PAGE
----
The caretaking role also demanded that the mothers in this study be sensitive to the baby's signs and pace. In that sense, manifestations through cry were understood by the mothers as signs of the baby's hunger and discomfort, for example. Such aspects indicate that one of the parameters of maternal care is being attentive to the baby's signs and pace, illustrating that mothers seemed to understand the baby's needs and fulfill them, even if they were not expressed verbally (Winnicott, 1964/1982c). Regarding mother-baby communication, there is evidence that all maternal enunciation is preceded or followed by the baby's signals, in the attempt to engage him/her in dialogues, with the mothers seeking to appropriate the baby's manifestations of communication and respond to them according to the meaning and interpretation they attribute to those actions (Mendes & Pessôa, 2013).

Another indicator of the caretaking role associated to the maternal sensitivity in that age group was the interaction through games, reported by the mothers in this study. Another highlight was how much sensitivity presumes a psychic intimacy, derived from a deeper level of relationship. According to the reports, imitation games with the baby were common, which seemed to contribute to the emergence of the symbolic capacity, as well as to providing safety to the baby to explore objects and spaces, as stressed by Winnicott (1964/1982c) and corroborated by other studies (Frota et al., 2011; Gomes, 2016).

Another highlight is the role of rearing, which is related to the cares offered to the baby early in life, bearing in mind that once the baby was around 12 months, establishing boundaries also included a verbal stance from the caretakers (Winnicott, 1969/1993). Namely, the mother must indicate to the baby what he/she can or cannot do and explain why certain actions are not allowed, which many times is a difficult task (Zanetti & Gomes, 2009). That moment is described by Winnicott (1969/1993) as the third stage of saying "no" and was verified in the maternal reports in this study, where verbal requests were the resource most used to establish boundaries, followed by restriction of the physical environment. Thus, gradually, the parents' caretaking and then rearing allow for the insertion of the baby in the social world (Winnicott, 1969/1993).

The field's literature also stressed that the mothers' feelings of concern and doubt over the best way to rear the child and/or how to act the moment they need to show the baby that what he/she wants is not possible (Patias, Siqueira, & Dias, 2013; Zanetti & Gomes, 2009), which was also corroborated by the mothers' reports in this study. That might be related both to the maternal concern of frustrating the child and the baby's reactions to being given that boundary (Zanetti & Gomes, 2009). In this sense, according to Winnicott (1963/1983), the baby manifests opposite and completely independent feelings of approval and disapproval, which are shown to the mother and must be considered.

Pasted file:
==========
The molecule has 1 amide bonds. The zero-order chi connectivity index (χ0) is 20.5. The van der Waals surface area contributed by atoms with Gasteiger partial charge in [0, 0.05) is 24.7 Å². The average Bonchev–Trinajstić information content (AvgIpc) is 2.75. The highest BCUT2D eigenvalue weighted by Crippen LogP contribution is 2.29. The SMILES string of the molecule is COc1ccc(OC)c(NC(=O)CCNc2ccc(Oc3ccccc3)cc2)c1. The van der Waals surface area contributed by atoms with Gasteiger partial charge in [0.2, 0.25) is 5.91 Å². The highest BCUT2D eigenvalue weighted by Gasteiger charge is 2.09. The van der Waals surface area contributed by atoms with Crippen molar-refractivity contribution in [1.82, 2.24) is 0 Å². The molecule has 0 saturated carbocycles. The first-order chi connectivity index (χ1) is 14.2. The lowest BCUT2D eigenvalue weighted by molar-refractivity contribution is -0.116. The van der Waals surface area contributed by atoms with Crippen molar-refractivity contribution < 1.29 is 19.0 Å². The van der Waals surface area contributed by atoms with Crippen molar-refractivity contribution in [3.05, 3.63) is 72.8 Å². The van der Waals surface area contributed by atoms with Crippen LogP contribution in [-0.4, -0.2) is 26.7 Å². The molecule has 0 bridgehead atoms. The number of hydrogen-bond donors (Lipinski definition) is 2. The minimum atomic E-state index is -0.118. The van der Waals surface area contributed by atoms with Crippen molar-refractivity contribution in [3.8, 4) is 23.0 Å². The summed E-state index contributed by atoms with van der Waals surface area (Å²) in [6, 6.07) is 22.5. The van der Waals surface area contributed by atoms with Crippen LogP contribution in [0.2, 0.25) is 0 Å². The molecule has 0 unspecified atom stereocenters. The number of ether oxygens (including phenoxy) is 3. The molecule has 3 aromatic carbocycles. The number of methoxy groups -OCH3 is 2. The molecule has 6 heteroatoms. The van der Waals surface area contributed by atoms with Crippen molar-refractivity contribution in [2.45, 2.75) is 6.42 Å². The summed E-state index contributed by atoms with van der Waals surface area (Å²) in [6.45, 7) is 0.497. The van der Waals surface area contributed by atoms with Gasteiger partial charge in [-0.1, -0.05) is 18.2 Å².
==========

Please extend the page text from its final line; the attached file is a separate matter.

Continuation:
Manifestations of madness, intense crying, protest through complaints and self-aggression were also resources the babies used in the face of "no's", reported by many mothers in this study. In part, those reactions from the baby may be understood based on the moment of development they found themselves in, since around 12-months-old the baby understands the world from his/her point of view, as if things revolved around them, which makes it difficult to be denied something and partially explains their reactions to the maternal boundaries (Brazelton, 2002; Stern, 1991). Moreover, the establishment of boundaries is also related to the baby's new accomplishments, such as exploring the environment and the fact that the baby is more active, as the mothers in this study mentioned. Consequently, the baby starts to demand from the adult a more active stance as well, including as an organizer at this moment of discoveries. Although the issues related to rearing in that age group are not as frequent in literature, compared to caretaking, it does not mean they are less intense or less important. It should be pointed out that this role causes mothers to question themselves and is extremely important to child development, as verified.

In that sense, this study makes an important contribution, as it discusses the adaptation in the maternal role of caring for and rearing small children, a relevant theme to parents and caretakers that is not often investigated in the 12-month age group (Zanetti & Gomes, 2009). It can be affirmed from this study that these tasks are built in the mother-baby relationship, which starts very early and transforms over time, based on the child's development accomplishments. Specifically with regard to rearing, the results indicate that when the baby learns to walk and explores the environment more actively, the boundary that was first related to physical care starts to have a verbal outline, through maternal requests, such as "don't touch it", "careful", among others. Those are maternal indications that protect the baby from possible dangers in the environment. For that reason, in this moment of development the mother's (or caretaker's) stance also becomes more active and demanding, both physically and emotionally, because at times, since the baby does not understand "no", they continue their exploration, with the possibility of putting themselves in jeopardy.